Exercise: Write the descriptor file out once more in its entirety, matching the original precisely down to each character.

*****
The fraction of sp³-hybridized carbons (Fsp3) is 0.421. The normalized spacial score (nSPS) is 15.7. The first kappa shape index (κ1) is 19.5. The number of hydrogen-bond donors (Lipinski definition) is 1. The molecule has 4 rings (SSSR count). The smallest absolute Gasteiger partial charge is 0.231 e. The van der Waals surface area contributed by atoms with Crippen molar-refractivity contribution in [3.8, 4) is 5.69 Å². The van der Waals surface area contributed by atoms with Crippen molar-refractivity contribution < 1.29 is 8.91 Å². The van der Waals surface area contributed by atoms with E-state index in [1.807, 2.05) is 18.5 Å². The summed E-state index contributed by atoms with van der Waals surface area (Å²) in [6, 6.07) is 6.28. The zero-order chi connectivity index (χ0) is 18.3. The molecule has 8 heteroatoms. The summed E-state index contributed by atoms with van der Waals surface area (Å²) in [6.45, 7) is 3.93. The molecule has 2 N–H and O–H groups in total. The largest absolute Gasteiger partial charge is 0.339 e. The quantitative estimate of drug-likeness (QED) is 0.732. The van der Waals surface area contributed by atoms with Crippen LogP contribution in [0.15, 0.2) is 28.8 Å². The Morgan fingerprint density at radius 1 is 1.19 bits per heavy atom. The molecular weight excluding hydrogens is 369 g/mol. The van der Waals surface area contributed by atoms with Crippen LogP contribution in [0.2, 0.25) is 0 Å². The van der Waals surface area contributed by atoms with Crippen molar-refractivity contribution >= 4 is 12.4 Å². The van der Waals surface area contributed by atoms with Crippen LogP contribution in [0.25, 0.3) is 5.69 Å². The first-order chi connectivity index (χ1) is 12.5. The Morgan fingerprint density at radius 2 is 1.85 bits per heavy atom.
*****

The fraction of sp³-hybridized carbons (Fsp3) is 0.421. The normalized spacial score (nSPS) is 15.7. The first kappa shape index (κ1) is 19.5. The number of hydrogen-bond donors (Lipinski definition) is 1. The molecule has 4 rings (SSSR count). The smallest absolute Gasteiger partial charge is 0.231 e. The van der Waals surface area contributed by atoms with Crippen molar-refractivity contribution in [3.8, 4) is 5.69 Å². The van der Waals surface area contributed by atoms with Crippen molar-refractivity contribution < 1.29 is 8.91 Å². The van der Waals surface area contributed by atoms with E-state index in [1.807, 2.05) is 18.5 Å². The summed E-state index contributed by atoms with van der Waals surface area (Å²) in [6, 6.07) is 6.28. The zero-order chi connectivity index (χ0) is 18.3. The molecule has 8 heteroatoms. The summed E-state index contributed by atoms with van der Waals surface area (Å²) in [6.45, 7) is 3.93. The molecule has 2 N–H and O–H groups in total. The largest absolute Gasteiger partial charge is 0.339 e. The quantitative estimate of drug-likeness (QED) is 0.732. The van der Waals surface area contributed by atoms with Crippen LogP contribution in [0.15, 0.2) is 28.8 Å². The Morgan fingerprint density at radius 1 is 1.19 bits per heavy atom. The molecular weight excluding hydrogens is 369 g/mol. The van der Waals surface area contributed by atoms with Crippen LogP contribution in [0.2, 0.25) is 0 Å². The van der Waals surface area contributed by atoms with Crippen molar-refractivity contribution >= 4 is 12.4 Å². The van der Waals surface area contributed by atoms with Crippen LogP contribution in [0.25, 0.3) is 5.69 Å². The first-order chi connectivity index (χ1) is 12.5. The Morgan fingerprint density at radius 2 is 1.85 bits per heavy atom.